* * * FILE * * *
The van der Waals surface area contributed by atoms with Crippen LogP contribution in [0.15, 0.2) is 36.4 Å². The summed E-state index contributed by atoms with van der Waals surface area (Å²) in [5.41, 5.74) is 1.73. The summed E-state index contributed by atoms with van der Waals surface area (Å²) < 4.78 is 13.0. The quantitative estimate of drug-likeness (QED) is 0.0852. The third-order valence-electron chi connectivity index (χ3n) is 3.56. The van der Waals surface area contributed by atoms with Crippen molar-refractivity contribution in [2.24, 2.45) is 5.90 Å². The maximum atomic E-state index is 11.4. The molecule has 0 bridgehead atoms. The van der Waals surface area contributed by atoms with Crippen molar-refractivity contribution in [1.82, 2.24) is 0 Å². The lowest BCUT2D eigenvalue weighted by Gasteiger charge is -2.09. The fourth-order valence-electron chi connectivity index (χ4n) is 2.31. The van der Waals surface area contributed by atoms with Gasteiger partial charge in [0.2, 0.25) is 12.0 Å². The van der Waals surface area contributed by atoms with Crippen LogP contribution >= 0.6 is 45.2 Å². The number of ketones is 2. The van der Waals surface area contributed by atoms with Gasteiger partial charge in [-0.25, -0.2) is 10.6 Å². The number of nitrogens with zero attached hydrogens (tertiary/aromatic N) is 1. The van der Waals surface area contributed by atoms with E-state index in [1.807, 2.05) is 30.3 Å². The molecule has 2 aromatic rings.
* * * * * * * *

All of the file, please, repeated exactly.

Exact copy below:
The van der Waals surface area contributed by atoms with Crippen LogP contribution in [0.15, 0.2) is 36.4 Å². The summed E-state index contributed by atoms with van der Waals surface area (Å²) in [5.41, 5.74) is 1.73. The summed E-state index contributed by atoms with van der Waals surface area (Å²) < 4.78 is 13.0. The quantitative estimate of drug-likeness (QED) is 0.0852. The third-order valence-electron chi connectivity index (χ3n) is 3.56. The van der Waals surface area contributed by atoms with Crippen molar-refractivity contribution in [2.24, 2.45) is 5.90 Å². The maximum atomic E-state index is 11.4. The molecule has 0 bridgehead atoms. The van der Waals surface area contributed by atoms with Crippen molar-refractivity contribution in [1.82, 2.24) is 0 Å². The lowest BCUT2D eigenvalue weighted by Gasteiger charge is -2.09. The fourth-order valence-electron chi connectivity index (χ4n) is 2.31. The van der Waals surface area contributed by atoms with Gasteiger partial charge in [0.2, 0.25) is 12.0 Å². The van der Waals surface area contributed by atoms with Crippen LogP contribution >= 0.6 is 45.2 Å². The number of ketones is 2. The van der Waals surface area contributed by atoms with Gasteiger partial charge in [-0.25, -0.2) is 10.6 Å². The number of nitrogens with zero attached hydrogens (tertiary/aromatic N) is 1. The van der Waals surface area contributed by atoms with E-state index in [1.807, 2.05) is 30.3 Å². The molecule has 2 aromatic rings.